Partnering with Rethink Food to create a more equitable U.S. food system

Prior to COVID-19, an estimated 37 million Americans were food insecure, with limited and uncertain access to nutritionally adequate and safe foods. Since the start of the outbreak—due to the pandemic’s impact on jobs—nearly 17 million additional people now face food insecurity in the U.S., accounting for a 46 percent increase.

The effects of this crisis have been felt across the country, and in cities where larger restaurant cultures exist, they have been particularly grim. Among them is New York City. A shelter-in place-order from mid-March through early June saw thousands of restaurants suddenly close and leave millions of people out of work. “This had an almost immediate trickle-down effect on so many other areas,” says Jill Zucker, a McKinsey senior partner and leader of the New York office. “During April, food pantries and soup kitchens suddenly reported running out of food with a spike in first-time visitors.”

In an effort to support and give back to this community, Jill and other McKinsey colleagues from the New York office quickly formed a team and began pro-bono work with the non-profit Rethink Food. Historically, the non-profit had worked with restaurants and corporate cafeterias to donate their excess food to community-based organizations. “When COVID-19 began, we wanted to find the best way to use our capital to feed people safely while keeping businesses running,” says Matt Jozwiak, founder and CEO at Rethink Food.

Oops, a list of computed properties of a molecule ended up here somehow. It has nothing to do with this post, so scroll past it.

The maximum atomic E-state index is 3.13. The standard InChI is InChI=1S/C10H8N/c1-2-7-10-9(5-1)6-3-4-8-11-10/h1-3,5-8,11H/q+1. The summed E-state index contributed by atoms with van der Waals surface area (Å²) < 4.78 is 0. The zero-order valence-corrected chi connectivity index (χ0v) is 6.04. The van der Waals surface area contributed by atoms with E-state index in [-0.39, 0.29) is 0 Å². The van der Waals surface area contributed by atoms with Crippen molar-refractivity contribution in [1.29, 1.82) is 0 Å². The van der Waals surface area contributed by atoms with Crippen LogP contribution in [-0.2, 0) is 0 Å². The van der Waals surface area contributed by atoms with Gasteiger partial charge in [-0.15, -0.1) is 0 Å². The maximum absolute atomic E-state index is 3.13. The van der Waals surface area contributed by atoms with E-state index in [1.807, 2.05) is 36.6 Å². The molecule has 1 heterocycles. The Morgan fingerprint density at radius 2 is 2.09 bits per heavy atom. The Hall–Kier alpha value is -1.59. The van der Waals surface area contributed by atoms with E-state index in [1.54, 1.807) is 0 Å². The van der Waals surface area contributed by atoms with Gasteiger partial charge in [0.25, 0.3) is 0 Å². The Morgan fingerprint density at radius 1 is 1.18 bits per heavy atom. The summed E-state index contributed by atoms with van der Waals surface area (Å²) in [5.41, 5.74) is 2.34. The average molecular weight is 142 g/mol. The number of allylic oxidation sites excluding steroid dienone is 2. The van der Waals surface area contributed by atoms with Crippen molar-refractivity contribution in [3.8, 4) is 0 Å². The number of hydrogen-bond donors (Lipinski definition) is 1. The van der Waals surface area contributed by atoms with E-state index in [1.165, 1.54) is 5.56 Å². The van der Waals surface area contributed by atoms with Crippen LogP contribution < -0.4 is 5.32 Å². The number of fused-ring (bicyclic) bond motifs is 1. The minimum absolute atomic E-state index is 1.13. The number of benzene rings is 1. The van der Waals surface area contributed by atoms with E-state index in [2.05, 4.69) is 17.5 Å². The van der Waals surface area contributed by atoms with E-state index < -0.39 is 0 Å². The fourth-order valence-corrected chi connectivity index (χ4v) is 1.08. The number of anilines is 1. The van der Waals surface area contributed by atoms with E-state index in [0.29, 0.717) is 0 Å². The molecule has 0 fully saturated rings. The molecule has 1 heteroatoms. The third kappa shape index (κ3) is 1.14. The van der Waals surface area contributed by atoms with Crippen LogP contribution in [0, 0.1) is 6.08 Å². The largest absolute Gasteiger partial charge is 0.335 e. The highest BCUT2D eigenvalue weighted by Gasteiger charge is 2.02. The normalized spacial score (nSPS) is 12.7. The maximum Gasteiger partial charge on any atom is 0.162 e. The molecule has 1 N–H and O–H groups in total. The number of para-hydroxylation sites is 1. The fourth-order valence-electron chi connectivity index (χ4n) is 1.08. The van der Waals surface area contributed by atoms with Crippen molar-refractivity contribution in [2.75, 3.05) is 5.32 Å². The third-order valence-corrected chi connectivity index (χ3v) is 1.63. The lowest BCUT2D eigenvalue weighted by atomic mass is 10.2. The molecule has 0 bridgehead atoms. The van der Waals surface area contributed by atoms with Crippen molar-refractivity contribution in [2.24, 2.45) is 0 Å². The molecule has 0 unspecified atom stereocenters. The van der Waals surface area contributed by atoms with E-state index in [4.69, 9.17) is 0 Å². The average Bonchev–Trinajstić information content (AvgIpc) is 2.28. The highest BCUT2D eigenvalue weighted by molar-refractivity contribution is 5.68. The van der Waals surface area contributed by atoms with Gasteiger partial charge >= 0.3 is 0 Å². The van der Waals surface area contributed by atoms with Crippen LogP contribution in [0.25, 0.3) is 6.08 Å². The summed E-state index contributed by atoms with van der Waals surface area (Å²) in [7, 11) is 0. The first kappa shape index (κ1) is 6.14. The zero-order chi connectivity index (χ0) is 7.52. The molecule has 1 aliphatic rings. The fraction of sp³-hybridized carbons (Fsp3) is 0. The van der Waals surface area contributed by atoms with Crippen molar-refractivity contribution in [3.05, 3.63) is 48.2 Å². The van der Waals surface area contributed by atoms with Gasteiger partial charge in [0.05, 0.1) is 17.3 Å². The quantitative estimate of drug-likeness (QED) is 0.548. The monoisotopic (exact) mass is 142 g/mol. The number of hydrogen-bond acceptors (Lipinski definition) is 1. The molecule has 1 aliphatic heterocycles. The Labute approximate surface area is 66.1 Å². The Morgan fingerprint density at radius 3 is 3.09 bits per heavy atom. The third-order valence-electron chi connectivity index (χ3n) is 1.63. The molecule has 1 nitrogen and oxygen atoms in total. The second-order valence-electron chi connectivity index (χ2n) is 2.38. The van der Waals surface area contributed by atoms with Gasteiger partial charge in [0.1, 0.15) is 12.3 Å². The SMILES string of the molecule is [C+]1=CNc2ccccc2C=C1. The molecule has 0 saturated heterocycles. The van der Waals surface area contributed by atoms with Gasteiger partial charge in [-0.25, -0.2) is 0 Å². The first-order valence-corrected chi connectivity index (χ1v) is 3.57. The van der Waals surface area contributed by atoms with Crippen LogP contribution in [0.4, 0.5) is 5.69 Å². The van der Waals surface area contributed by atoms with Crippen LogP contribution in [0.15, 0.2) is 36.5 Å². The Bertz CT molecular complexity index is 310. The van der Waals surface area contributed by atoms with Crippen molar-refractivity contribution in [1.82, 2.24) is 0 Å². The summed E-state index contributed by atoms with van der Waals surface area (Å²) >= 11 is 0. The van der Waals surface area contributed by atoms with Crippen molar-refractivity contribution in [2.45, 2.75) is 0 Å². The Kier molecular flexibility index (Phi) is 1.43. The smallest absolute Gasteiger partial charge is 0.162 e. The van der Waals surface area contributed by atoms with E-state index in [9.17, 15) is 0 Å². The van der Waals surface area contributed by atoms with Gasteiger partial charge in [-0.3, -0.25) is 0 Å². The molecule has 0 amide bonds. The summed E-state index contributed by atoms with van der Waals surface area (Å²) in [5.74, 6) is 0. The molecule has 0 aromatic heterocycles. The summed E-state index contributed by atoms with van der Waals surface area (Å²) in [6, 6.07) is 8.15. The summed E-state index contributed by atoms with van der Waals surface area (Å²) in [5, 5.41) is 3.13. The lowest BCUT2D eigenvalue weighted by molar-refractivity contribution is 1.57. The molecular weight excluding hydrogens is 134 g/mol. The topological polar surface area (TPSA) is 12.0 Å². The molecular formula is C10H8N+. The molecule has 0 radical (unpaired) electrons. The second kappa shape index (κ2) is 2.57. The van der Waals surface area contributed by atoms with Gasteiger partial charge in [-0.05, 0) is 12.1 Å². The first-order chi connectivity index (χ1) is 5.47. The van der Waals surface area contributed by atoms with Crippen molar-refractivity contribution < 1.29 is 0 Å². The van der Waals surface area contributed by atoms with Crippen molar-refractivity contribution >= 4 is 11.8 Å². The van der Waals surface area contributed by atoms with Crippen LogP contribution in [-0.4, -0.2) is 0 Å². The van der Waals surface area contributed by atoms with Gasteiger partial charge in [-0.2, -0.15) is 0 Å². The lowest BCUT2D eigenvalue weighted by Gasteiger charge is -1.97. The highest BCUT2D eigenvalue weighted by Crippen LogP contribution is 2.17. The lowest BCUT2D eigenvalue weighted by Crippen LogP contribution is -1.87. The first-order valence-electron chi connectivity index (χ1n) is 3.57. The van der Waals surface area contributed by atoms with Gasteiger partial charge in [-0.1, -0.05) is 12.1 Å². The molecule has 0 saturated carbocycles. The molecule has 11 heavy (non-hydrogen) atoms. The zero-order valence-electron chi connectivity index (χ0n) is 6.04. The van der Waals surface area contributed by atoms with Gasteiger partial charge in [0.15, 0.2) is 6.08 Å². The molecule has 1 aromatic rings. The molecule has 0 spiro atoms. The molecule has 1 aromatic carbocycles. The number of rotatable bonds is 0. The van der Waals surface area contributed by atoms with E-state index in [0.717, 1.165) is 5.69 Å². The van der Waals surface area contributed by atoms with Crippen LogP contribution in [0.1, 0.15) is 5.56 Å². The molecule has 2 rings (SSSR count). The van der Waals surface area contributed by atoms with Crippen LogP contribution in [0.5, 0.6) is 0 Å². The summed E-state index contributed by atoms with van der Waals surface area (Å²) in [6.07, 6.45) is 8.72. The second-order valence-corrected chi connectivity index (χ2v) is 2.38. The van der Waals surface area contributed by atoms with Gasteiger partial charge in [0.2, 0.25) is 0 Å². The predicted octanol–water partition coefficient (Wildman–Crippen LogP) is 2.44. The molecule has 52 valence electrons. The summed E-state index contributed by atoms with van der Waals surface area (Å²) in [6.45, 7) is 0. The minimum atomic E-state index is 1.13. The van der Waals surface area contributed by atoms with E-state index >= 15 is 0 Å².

Partnering with Rethink Food to create a more equitable U.S. food system
Restaurant workers at Michelin-starred Eleven Madison Park in New York City prepare meals as part of the Rethink Certified program. 
Partnering with Rethink Food to create a more equitable U.S. food system

To provide immediate short-term support to industry employees, McKinsey and Rethink Food developed Rethink Certified, a program where participating restaurants commit to making a certain number of meals in their kitchens each week, over a twelve-week period, which then get donated to community-based organizations. “As a native New Yorker, it was painful and scary to see the pandemic’s impact on this city—both from a humanitarian and livelihood perspective,” says Tejas Shah, an associate partner at McKinsey. “On a personal level, watching my wife on the frontlines as a physician made me feel even more compelled to find a way to help any way I could.”

From April through July, Rethink Food raised $10 million to fund Rethink Certified. Not only did those contributions support two million meals made across 40-plus restaurant partners, they also helped create over 100 jobs. “Our goal is to create lasting change in our communities, and the Rethink Certified model will feed those in need while helping to stabilize restaurants—not just in times of crisis," says Matt. “As a former culinary professional, I see the benefit of the additional, predictable revenue stream restaurants will receive to prepare meals for their local community based organizations.” 

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Food security

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“My background is in cooking,” Matt explains, “so having a team that could help structure what the program would look like and help answer questions about which restaurants should participate, or how to match restaurants with community organizations in an efficient way, was critical.”